Five Board Bench
Originally written Jul 4, 2017
Lately all of my woodworking projects seem to take a long time to wrap up. Last Saturday, I noticed Dave Rutan's five board bench post, and said to myself, “Hey, I could make one of those pretty quickly!”
I set up my 7” miter saw, dug out an 8' 2×12 and an 8' 2×4 and got to work. First two cuts (with a hand saw) were the legs. 20” seemed about the right length. Then a 48” seat left me with an 8” long scrap. The 2×4 got one end chopped off at 45 degrees on the miter saw, then cut to 48” on the long side, and another 48” long chunk of 2×4, which left me with a 6” long piece of scrap.
With my five boards cut, and the miter saw already set to 45 degrees, I cut the wedges out of the bottom of the legs. I made the straight bit 3” wide, with a 6” wide cutout in the middle. I didn't worry about the depth of the cut, figuring that this is a quick and dirty bench. I also cut the notches in the tops of the legs to put in the 2×4s down the sides of the bench. Again, I didn't worry about the depth of the cut, figuring that it wouldn't be too big. I did cut off the notches with a hand-saw so I didn't have too many stray cuts.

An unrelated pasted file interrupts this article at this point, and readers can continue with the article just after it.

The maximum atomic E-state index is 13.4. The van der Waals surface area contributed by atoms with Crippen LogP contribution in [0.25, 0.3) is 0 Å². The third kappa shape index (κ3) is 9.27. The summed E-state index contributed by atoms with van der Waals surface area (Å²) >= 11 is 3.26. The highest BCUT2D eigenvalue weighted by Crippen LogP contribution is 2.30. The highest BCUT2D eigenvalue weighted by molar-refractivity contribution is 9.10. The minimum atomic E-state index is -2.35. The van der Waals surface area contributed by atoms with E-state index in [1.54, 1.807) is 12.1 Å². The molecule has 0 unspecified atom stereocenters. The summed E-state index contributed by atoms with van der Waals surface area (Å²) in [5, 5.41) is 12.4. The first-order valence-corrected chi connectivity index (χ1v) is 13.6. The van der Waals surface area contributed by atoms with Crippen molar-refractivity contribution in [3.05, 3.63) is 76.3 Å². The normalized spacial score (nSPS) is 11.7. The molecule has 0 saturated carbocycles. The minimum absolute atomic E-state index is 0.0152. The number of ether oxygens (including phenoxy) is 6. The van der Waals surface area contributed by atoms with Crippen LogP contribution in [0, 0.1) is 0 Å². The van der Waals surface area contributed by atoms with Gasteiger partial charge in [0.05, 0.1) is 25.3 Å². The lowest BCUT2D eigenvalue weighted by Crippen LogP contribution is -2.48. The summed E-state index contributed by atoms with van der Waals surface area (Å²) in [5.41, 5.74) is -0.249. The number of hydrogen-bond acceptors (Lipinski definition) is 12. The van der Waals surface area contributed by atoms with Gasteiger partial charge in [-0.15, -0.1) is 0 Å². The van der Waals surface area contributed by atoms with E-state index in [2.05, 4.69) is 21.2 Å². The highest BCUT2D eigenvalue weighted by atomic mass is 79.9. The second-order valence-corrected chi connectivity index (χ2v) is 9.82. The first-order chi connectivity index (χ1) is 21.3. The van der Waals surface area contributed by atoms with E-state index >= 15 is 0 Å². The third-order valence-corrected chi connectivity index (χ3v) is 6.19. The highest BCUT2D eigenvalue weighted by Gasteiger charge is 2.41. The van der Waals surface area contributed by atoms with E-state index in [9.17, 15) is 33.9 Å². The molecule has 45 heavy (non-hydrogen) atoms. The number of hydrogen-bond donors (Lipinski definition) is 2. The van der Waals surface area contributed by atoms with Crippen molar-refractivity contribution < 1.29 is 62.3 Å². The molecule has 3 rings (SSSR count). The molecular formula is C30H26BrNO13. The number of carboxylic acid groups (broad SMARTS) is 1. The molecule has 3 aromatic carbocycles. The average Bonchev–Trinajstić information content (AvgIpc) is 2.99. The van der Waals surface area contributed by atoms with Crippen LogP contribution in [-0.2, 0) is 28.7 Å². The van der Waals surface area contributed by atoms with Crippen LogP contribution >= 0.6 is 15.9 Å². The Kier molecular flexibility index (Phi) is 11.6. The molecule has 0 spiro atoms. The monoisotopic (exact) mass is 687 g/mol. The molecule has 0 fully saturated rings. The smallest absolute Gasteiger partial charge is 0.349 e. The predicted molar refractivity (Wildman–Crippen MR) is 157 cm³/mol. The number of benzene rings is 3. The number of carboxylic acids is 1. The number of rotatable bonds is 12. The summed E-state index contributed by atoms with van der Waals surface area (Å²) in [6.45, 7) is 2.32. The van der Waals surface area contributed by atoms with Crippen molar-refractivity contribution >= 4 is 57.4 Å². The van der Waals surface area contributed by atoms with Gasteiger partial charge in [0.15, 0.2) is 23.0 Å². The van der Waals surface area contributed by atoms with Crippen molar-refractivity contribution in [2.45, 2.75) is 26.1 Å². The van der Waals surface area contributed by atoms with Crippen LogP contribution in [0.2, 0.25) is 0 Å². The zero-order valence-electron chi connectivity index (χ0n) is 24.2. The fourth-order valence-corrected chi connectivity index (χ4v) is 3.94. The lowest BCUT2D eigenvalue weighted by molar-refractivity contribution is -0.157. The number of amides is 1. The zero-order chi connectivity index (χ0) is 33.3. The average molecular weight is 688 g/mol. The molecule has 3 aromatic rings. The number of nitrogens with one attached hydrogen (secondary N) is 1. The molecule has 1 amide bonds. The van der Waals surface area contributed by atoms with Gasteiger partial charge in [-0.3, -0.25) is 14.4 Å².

Two cordless drills, one with a drill bit for pilot holes, and the other with a Torx bit, plus a couple dozen deck screws left over from another project and I was into the assembly. The legs and sides went together first. Drill, screw, check for square. Two screws at each corner and things seemed square enough. Drop the seat on top and screw in one corner. Check for square, adjust a little, and drive in the screw diagonally opposite the first one, and things should be good. Four more screws and the seat is on.
Then I sat on the seat, and took a 6tpi rasp to edges, corners and such, rounding things off to make it less likely someone would get a splinter. As I worked, I noticed that there was a little wobble in the bench, so I grabbed the 8” chunk of 2×12, and cut it in half diagonally, then put that between the leg and the seat with four screws holding everything in place. Went to the opposite corner of the bench and did the same with the 2×4 scrap I had (the other half of the 2×12 had a knot that looked like it might be weak, so I tossed it).
Everything together and smoothed, I cut two handles in the top. Two sets of five holes made with a 1” spade bit, then a little rasp work to clean them up, and I had handles (or flatulence slots). Used the bench that afternoon at a neighborhood picnic. It's nice to do a project that's usable in a single day!
Sunday I primed the bench. Monday I painted the underside and today I painted the top.
Updated Oct 7, 2020: Here's the bench after we moved to Santa Fe and repainted it with a sea-green enamel rather than leftover house paint. It sits next to our front door, and many of our neighbors have commented how nice it is.